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Lee hopes to ride a waterway to the presidency

Aug 27,2006
[Fifth in a series] Former Seoul mayor Lee Myung-bak’s claim to fame will always be the restoration of Cheonggye stream, which has received accolades as a successful and productive transformation of a shabby part of Seoul.
Mr. Lee, who is a candidate for the next president, has his eyes and hopes on yet another ambitious project ― a large-scale waterway.
Linking a canal from the Han River to the Nakdong River, including one in the Jeolla region, Mr. Lee’s long term goal is to eventually create a waterway from Busan to Pyongyang.
According to Mr. Lee, a project of this scale will allow the logistics of transporting goods to be reduced greatly, while stimulating the economy.
“3.8 million people per year will receive jobs and inland districts will be more developed. Just imagine ― the whole country will be alive and kicking,” said Mr. Lee.
The former president of Hyundai Construction Company from 1977 until 1988, Mr. Lee is confident that his knowledge and expertise in the economy make him the best-suited person to lead the country.
The conception of this new canal project first came about 10 years ago, when during a National Assembly session, Mr. Lee inquired about the feasibility of such a project.
In line with the idea of the canal, Mr. Lee along with six of his aides took a four-day trip, which ended on Aug. 20, to the potential waterway regions, commencing in Busan then moving northward toward Seoul and Gyeonggi province.
With the starting point of the canal situated at Eulsuk Island, Busan ― Lee continued his itinerary through to Milyang and Changnyeong in South Gyeongsang province; Goryeong, Daegu, Gumi, Sangju and Mungyeong of North Gyeongsang province; Goesan and Chungju of North Chungcheong province; Yeoju, Namyangju and Paldang in Gyeonggi province; Seoul and then Paju in northern Gyeonggi province.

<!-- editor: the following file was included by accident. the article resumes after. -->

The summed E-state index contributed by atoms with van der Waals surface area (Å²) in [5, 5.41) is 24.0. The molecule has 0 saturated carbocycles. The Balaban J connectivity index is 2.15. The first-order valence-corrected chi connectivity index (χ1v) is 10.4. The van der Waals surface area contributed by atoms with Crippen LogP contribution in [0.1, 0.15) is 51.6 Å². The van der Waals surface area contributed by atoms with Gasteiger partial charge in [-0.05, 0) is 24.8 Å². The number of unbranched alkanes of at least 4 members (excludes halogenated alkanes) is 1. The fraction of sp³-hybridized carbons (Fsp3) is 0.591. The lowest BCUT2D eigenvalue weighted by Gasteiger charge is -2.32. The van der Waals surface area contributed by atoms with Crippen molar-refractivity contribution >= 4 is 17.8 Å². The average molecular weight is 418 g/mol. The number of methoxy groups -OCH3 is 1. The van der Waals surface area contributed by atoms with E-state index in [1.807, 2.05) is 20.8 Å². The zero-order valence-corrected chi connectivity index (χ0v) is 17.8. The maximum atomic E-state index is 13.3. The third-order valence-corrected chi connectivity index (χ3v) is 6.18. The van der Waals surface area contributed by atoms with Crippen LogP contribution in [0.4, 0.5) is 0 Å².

While on the Nakdong River in Sangju and Daegu, Lee surveyed the depth and speed of the water himself on a rubber boat.
Lee was also vocal in conveying to communities that he has “learned about the object economy all of my life. I can turn dreams into realities.”
Mr. Lee remains one of the leading candidates for the presidency. However, he has one particular area of concern with regard to his popularity. His support among the urban population and educated is high, but his support in rural areas and among older citizens is much lower.
On a recent trip to Gangwon province, an area which was hit hard by the summer floods, Mr. Lee came across a restaurant owner who had no idea who the former Seoul mayor was. Now coined as the “humiliation of Pyeongchang” by Mr. Lee’s aides, this incident still remains ingrained in their minds.
However, Mr. Lee’s aides believe the canal project can offset the low popularity ratings in economically underdeveloped regions, as the canal will pass through those areas.
Another factor that weighs heavily on Mr. Lee’s mind are rumors, that his supporters believe are an attempt to put a dent in his reputation.
One rumor that is still circulating claims that his son is a draft dodger despite the fact that he has finished his mandatory military service. For this reason, Mr. Lee’s only son has tried to avoid his father in public, so as not to taint his standings in the running for the presidency, said Mr. Lee’s wife, Kim Yun-ok.
In an effort to capture additional support from the outlying rural areas, Mr. Lee’s schedule for the upcoming months is going to be a laborious one. His plans include a visit to the Jeolla region in early September followed by several trips overseas.


by Seo Seung-wook


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